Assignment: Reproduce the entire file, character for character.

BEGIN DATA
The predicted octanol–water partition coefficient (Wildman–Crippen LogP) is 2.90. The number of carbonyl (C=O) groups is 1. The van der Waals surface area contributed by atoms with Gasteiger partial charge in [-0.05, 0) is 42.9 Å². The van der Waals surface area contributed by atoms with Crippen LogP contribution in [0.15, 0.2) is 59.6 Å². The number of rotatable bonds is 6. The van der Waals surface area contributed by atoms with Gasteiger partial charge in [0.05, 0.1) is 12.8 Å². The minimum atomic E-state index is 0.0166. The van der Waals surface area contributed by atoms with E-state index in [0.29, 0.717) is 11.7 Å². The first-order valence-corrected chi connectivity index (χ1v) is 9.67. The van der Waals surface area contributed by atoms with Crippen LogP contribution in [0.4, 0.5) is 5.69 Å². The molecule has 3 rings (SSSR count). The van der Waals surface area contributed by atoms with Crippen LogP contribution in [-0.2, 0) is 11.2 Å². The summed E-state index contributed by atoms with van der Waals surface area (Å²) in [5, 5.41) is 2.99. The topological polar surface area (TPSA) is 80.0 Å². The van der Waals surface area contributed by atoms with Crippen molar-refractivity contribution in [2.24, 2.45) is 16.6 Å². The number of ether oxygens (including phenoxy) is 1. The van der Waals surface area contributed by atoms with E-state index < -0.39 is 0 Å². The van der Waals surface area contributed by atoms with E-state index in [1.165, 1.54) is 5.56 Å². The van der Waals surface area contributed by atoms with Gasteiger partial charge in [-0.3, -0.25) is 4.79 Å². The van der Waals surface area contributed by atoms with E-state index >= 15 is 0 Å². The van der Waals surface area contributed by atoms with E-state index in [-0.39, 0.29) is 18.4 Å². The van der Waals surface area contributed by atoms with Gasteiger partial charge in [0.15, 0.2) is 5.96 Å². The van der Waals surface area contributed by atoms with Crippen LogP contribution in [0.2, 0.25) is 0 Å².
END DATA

The predicted octanol–water partition coefficient (Wildman–Crippen LogP) is 2.90. The number of carbonyl (C=O) groups is 1. The van der Waals surface area contributed by atoms with Gasteiger partial charge in [-0.05, 0) is 42.9 Å². The van der Waals surface area contributed by atoms with Crippen LogP contribution in [0.15, 0.2) is 59.6 Å². The number of rotatable bonds is 6. The van der Waals surface area contributed by atoms with Gasteiger partial charge in [0.05, 0.1) is 12.8 Å². The minimum atomic E-state index is 0.0166. The van der Waals surface area contributed by atoms with E-state index in [0.29, 0.717) is 11.7 Å². The first-order valence-corrected chi connectivity index (χ1v) is 9.67. The van der Waals surface area contributed by atoms with Crippen LogP contribution in [0.4, 0.5) is 5.69 Å². The molecule has 3 rings (SSSR count). The van der Waals surface area contributed by atoms with Crippen LogP contribution in [-0.2, 0) is 11.2 Å². The summed E-state index contributed by atoms with van der Waals surface area (Å²) in [5, 5.41) is 2.99. The topological polar surface area (TPSA) is 80.0 Å². The van der Waals surface area contributed by atoms with Crippen molar-refractivity contribution in [2.24, 2.45) is 16.6 Å². The number of ether oxygens (including phenoxy) is 1. The van der Waals surface area contributed by atoms with E-state index < -0.39 is 0 Å². The van der Waals surface area contributed by atoms with E-state index in [1.165, 1.54) is 5.56 Å². The van der Waals surface area contributed by atoms with Gasteiger partial charge in [-0.3, -0.25) is 4.79 Å². The van der Waals surface area contributed by atoms with E-state index >= 15 is 0 Å². The van der Waals surface area contributed by atoms with E-state index in [-0.39, 0.29) is 18.4 Å². The van der Waals surface area contributed by atoms with Gasteiger partial charge in [0.15, 0.2) is 5.96 Å². The van der Waals surface area contributed by atoms with Crippen LogP contribution in [0.2, 0.25) is 0 Å².